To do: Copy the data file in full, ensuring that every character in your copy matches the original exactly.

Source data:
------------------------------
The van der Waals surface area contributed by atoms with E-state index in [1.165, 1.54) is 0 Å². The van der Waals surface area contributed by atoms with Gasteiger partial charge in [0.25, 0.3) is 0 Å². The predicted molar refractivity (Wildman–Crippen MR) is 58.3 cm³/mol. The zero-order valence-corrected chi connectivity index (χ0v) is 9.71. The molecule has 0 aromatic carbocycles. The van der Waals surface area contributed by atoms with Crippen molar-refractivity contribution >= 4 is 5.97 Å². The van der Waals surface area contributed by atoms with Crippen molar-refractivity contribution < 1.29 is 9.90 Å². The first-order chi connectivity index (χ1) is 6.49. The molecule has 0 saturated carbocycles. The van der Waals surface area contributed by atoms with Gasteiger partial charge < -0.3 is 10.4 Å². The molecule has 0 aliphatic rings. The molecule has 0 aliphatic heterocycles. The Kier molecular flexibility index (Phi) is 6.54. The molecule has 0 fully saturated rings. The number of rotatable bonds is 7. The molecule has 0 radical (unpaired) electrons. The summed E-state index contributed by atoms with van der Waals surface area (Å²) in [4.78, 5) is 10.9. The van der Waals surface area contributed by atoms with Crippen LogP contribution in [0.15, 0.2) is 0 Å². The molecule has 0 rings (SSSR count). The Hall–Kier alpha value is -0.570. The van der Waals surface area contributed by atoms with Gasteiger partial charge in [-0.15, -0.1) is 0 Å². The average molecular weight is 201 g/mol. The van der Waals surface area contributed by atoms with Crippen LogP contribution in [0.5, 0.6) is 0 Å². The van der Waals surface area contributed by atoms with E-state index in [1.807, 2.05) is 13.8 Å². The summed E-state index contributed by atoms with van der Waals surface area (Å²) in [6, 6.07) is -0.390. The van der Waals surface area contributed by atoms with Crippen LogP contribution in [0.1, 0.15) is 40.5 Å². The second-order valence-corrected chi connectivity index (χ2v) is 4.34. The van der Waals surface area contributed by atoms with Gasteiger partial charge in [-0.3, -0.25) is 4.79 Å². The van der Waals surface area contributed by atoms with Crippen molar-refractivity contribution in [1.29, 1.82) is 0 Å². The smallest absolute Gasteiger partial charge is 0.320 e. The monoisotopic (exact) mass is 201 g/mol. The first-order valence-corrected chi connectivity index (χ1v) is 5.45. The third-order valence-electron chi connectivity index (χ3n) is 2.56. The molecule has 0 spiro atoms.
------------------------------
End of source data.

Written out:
The van der Waals surface area contributed by atoms with E-state index in [1.165, 1.54) is 0 Å². The van der Waals surface area contributed by atoms with Gasteiger partial charge in [0.25, 0.3) is 0 Å². The predicted molar refractivity (Wildman–Crippen MR) is 58.3 cm³/mol. The zero-order valence-corrected chi connectivity index (χ0v) is 9.71. The molecule has 0 aromatic carbocycles. The van der Waals surface area contributed by atoms with Crippen molar-refractivity contribution >= 4 is 5.97 Å². The van der Waals surface area contributed by atoms with Crippen molar-refractivity contribution < 1.29 is 9.90 Å². The first-order chi connectivity index (χ1) is 6.49. The molecule has 0 saturated carbocycles. The van der Waals surface area contributed by atoms with Gasteiger partial charge < -0.3 is 10.4 Å². The molecule has 0 aliphatic rings. The molecule has 0 aliphatic heterocycles. The Kier molecular flexibility index (Phi) is 6.54. The molecule has 0 fully saturated rings. The number of rotatable bonds is 7. The molecule has 0 radical (unpaired) electrons. The summed E-state index contributed by atoms with van der Waals surface area (Å²) in [4.78, 5) is 10.9. The van der Waals surface area contributed by atoms with Crippen LogP contribution in [0.15, 0.2) is 0 Å². The molecule has 0 rings (SSSR count). The Hall–Kier alpha value is -0.570. The van der Waals surface area contributed by atoms with Gasteiger partial charge in [-0.15, -0.1) is 0 Å². The average molecular weight is 201 g/mol. The van der Waals surface area contributed by atoms with Crippen LogP contribution in [0.5, 0.6) is 0 Å². The van der Waals surface area contributed by atoms with E-state index in [1.807, 2.05) is 13.8 Å². The summed E-state index contributed by atoms with van der Waals surface area (Å²) in [6, 6.07) is -0.390. The van der Waals surface area contributed by atoms with Crippen LogP contribution in [0.1, 0.15) is 40.5 Å². The second-order valence-corrected chi connectivity index (χ2v) is 4.34. The van der Waals surface area contributed by atoms with Gasteiger partial charge in [-0.3, -0.25) is 4.79 Å². The van der Waals surface area contributed by atoms with Crippen molar-refractivity contribution in [1.29, 1.82) is 0 Å². The smallest absolute Gasteiger partial charge is 0.320 e. The monoisotopic (exact) mass is 201 g/mol. The first-order valence-corrected chi connectivity index (χ1v) is 5.45. The third-order valence-electron chi connectivity index (χ3n) is 2.56. The molecule has 0 spiro atoms.